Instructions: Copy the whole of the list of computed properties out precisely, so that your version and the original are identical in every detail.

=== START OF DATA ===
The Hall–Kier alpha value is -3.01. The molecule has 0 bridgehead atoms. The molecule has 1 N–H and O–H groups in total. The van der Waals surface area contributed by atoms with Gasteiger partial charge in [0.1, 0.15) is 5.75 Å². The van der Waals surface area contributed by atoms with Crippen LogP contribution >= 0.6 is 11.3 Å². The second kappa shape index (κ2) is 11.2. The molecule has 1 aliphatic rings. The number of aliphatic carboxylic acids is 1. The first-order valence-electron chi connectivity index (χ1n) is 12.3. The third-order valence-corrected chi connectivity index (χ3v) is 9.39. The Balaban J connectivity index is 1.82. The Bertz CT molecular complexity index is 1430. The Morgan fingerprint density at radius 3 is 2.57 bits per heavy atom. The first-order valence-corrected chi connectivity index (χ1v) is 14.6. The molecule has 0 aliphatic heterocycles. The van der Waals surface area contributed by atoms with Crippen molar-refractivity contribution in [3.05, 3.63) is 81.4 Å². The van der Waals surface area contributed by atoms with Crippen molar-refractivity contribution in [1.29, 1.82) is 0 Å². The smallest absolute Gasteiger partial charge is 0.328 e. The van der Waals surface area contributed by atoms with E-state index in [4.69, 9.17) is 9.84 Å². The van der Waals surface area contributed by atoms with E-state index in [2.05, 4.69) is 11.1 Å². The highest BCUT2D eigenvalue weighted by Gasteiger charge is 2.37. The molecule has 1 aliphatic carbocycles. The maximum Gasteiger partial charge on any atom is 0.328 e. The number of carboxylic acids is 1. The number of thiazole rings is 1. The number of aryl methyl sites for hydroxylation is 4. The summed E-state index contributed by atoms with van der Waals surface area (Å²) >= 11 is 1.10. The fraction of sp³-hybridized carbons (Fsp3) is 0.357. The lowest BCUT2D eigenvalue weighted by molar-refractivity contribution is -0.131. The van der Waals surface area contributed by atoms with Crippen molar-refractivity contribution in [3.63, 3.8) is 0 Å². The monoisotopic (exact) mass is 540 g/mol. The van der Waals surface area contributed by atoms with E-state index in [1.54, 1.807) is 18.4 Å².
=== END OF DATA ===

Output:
The Hall–Kier alpha value is -3.01. The molecule has 0 bridgehead atoms. The molecule has 1 N–H and O–H groups in total. The van der Waals surface area contributed by atoms with Gasteiger partial charge in [0.1, 0.15) is 5.75 Å². The van der Waals surface area contributed by atoms with Crippen LogP contribution >= 0.6 is 11.3 Å². The second kappa shape index (κ2) is 11.2. The molecule has 1 aliphatic rings. The number of aliphatic carboxylic acids is 1. The first-order valence-electron chi connectivity index (χ1n) is 12.3. The third-order valence-corrected chi connectivity index (χ3v) is 9.39. The Balaban J connectivity index is 1.82. The Bertz CT molecular complexity index is 1430. The Morgan fingerprint density at radius 3 is 2.57 bits per heavy atom. The first-order valence-corrected chi connectivity index (χ1v) is 14.6. The molecule has 0 aliphatic heterocycles. The van der Waals surface area contributed by atoms with Crippen molar-refractivity contribution in [3.05, 3.63) is 81.4 Å². The van der Waals surface area contributed by atoms with Crippen molar-refractivity contribution in [1.29, 1.82) is 0 Å². The smallest absolute Gasteiger partial charge is 0.328 e. The van der Waals surface area contributed by atoms with E-state index in [4.69, 9.17) is 9.84 Å². The van der Waals surface area contributed by atoms with E-state index in [2.05, 4.69) is 11.1 Å². The highest BCUT2D eigenvalue weighted by Gasteiger charge is 2.37. The molecule has 1 aliphatic carbocycles. The maximum Gasteiger partial charge on any atom is 0.328 e. The number of carboxylic acids is 1. The number of thiazole rings is 1. The number of aryl methyl sites for hydroxylation is 4. The summed E-state index contributed by atoms with van der Waals surface area (Å²) >= 11 is 1.10. The fraction of sp³-hybridized carbons (Fsp3) is 0.357. The lowest BCUT2D eigenvalue weighted by molar-refractivity contribution is -0.131. The van der Waals surface area contributed by atoms with Crippen molar-refractivity contribution in [3.63, 3.8) is 0 Å². The monoisotopic (exact) mass is 540 g/mol. The van der Waals surface area contributed by atoms with E-state index in [1.54, 1.807) is 18.4 Å².